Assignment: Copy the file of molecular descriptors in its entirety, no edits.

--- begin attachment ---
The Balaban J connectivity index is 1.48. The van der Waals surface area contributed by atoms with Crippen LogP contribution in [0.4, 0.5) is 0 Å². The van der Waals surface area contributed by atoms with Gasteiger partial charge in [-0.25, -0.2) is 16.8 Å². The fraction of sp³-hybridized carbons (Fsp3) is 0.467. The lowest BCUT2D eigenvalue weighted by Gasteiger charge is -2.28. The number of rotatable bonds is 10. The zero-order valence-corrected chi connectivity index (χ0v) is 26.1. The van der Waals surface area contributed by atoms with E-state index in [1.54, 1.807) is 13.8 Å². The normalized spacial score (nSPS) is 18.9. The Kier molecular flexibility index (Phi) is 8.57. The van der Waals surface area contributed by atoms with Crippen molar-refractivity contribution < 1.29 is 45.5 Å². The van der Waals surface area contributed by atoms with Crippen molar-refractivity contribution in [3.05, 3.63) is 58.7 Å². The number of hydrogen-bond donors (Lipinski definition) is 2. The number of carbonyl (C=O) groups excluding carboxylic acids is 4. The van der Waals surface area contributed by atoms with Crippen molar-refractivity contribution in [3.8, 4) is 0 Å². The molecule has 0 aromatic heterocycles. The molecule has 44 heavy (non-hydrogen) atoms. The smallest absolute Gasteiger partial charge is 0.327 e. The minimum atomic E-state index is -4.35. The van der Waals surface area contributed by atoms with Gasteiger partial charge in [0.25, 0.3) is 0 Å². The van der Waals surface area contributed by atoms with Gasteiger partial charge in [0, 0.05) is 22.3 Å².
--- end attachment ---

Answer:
The Balaban J connectivity index is 1.48. The van der Waals surface area contributed by atoms with Crippen LogP contribution in [0.4, 0.5) is 0 Å². The van der Waals surface area contributed by atoms with Gasteiger partial charge in [-0.25, -0.2) is 16.8 Å². The fraction of sp³-hybridized carbons (Fsp3) is 0.467. The lowest BCUT2D eigenvalue weighted by Gasteiger charge is -2.28. The number of rotatable bonds is 10. The zero-order valence-corrected chi connectivity index (χ0v) is 26.1. The van der Waals surface area contributed by atoms with E-state index in [1.54, 1.807) is 13.8 Å². The normalized spacial score (nSPS) is 18.9. The Kier molecular flexibility index (Phi) is 8.57. The van der Waals surface area contributed by atoms with Crippen molar-refractivity contribution < 1.29 is 45.5 Å². The van der Waals surface area contributed by atoms with Crippen molar-refractivity contribution in [3.05, 3.63) is 58.7 Å². The number of hydrogen-bond donors (Lipinski definition) is 2. The number of carbonyl (C=O) groups excluding carboxylic acids is 4. The van der Waals surface area contributed by atoms with Crippen molar-refractivity contribution in [3.8, 4) is 0 Å². The molecule has 0 aromatic heterocycles. The molecule has 44 heavy (non-hydrogen) atoms. The smallest absolute Gasteiger partial charge is 0.327 e. The minimum atomic E-state index is -4.35. The van der Waals surface area contributed by atoms with Gasteiger partial charge in [0.25, 0.3) is 0 Å². The van der Waals surface area contributed by atoms with Gasteiger partial charge in [0, 0.05) is 22.3 Å².